The Red Dress / before and after

Hey’a! Ready to start a new week? Thankfully, today is Saint Mary’s Day in Romania, which means it’s a national holiday – so I get to stay home and catch up with all the pile of stuff waiting to be done ūüėÄ I really need to improve my time management and work-life balance before I burn myself out. Any tips or ideas?

Anyway, this week I thought I should give you a glimpse of the workflow behind my finished images, illustrated by two before and afters from the “Red Dress” photoshoot.

First of all, I don’t have a certain recipe that I use on all my images. Although I did create a few actions over time with my favourite settings to speed up my workflow, I often have to play a lot with the color toning to achieve a certain look while¬†the amount of time I spend on an image can be anything from 10 minutes to a few hours. It all depends on the image itself, how much retouching is involved and how fast I can achieve the desired look.

Second of all, even if I get an image almost technically perfect right on camera, that’s not enough for me. I’ll always work on it afterwards as well, making it¬†pop, retouching certain flaws, or even completely changing color tones to bring it closer to my imagination. Also, sometimes I know exactly what I want to achieve from the start. Other times, it’s a matter of experimenting for ages until I like the result. And there are also times when I randomly play with the settings and love the outcome in only a couple¬†of minutes.

Now let’s see the two examples.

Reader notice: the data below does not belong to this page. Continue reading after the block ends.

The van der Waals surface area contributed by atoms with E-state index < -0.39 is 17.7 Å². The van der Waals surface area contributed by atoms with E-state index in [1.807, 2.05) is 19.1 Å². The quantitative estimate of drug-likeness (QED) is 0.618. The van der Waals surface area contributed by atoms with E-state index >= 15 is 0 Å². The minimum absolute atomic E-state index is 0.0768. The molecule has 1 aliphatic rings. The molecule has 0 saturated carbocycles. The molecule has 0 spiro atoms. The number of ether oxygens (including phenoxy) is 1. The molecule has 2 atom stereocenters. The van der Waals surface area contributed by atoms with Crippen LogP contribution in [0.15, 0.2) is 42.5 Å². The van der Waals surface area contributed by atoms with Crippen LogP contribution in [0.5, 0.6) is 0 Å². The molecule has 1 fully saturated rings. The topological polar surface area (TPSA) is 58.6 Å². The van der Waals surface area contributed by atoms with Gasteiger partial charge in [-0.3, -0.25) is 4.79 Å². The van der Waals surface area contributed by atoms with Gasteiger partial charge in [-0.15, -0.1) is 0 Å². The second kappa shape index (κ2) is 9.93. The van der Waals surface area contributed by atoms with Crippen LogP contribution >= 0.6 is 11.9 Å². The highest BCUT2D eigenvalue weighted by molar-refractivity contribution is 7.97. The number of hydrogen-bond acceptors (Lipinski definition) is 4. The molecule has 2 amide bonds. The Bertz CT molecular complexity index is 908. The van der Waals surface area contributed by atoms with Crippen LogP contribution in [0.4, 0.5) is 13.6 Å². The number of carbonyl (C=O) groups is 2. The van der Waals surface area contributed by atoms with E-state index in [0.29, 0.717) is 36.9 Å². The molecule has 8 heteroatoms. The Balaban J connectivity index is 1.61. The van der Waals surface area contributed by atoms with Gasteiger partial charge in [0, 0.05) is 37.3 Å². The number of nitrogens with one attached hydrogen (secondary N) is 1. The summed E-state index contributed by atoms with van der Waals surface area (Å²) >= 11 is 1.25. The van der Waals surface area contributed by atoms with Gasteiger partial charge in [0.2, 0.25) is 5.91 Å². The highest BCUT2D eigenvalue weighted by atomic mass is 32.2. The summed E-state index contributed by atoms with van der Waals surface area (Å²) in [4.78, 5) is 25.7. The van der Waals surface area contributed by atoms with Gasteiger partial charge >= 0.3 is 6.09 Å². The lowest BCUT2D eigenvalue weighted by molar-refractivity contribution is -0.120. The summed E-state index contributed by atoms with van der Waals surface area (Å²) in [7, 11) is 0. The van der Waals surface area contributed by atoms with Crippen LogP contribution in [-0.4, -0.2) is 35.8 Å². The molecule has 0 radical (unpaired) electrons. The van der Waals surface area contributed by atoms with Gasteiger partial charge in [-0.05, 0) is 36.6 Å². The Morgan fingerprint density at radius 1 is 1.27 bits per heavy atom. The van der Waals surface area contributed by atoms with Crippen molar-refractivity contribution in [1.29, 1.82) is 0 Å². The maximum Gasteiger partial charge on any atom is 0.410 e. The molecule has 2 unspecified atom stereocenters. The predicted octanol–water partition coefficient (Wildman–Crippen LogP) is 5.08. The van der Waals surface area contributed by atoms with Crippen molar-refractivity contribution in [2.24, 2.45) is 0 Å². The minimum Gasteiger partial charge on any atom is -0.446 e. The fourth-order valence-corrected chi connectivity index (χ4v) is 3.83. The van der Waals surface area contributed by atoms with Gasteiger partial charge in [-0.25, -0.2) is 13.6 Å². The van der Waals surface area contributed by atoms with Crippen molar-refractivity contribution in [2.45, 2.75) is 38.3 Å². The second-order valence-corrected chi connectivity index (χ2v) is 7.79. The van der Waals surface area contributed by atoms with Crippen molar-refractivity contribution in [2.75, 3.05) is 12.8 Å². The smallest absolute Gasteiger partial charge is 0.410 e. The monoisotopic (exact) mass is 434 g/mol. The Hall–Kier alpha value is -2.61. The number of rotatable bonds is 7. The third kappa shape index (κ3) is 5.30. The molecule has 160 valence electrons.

First one was quite fast – about 30 minutes. The dress was nicely exposed, but the sky was overexposed, so I tried to fix that in RAW as much as I could. Manuela, the model, has natural beautiful skin, so there wasn’t much skin retouching needed in this capture. I enhanced the highlights and shadows and lightened the dress up a bit. I added some flare on the right side, where the light is coming from the sun, but at very low opacity and masking out the rest. For the coloring, I played with my usual – Curves, Selective Color,¬†Color Balance, Levels – to give it a warmer look.

Now on to the second one. It¬†took me a longer time to achieve this look – about an hour or maybe a bit more. We shot this in a forest, and the light was gorgeously passing through the trees, creating spotlight areas. I had Manuela walk around one of this areas and twirl the dress’ fabulous fabric. It was hard to pick my favourites, as I already mentioned in the previous post, as every single capture felt like taken out of a fairytale.

However, as you can see in the before image, the whole scene¬†came out quite dull overall.¬†The dress isn’t really popping and the light looks washed out. It took me a lot of layers to get to the result on the right. Again, there wasn’t much skin retouching involved, but plenty of experimenting¬†with color toning and¬†enhancing¬†lights & shadows. Once obtaining the¬†final result, I simply copy the layers on the other similar captures to get the same look on them too and only adjust where necessary.

Oh, yes, I also composited part of the dress from another similar capture, because I loved the pose and expression in this one, but I didn’t capture the¬†dress to its potential. I did the compositing part first things first, before the rest of the edits.


Model & MUA: Manuela Ticarat

Dress by Gabriella Olar.

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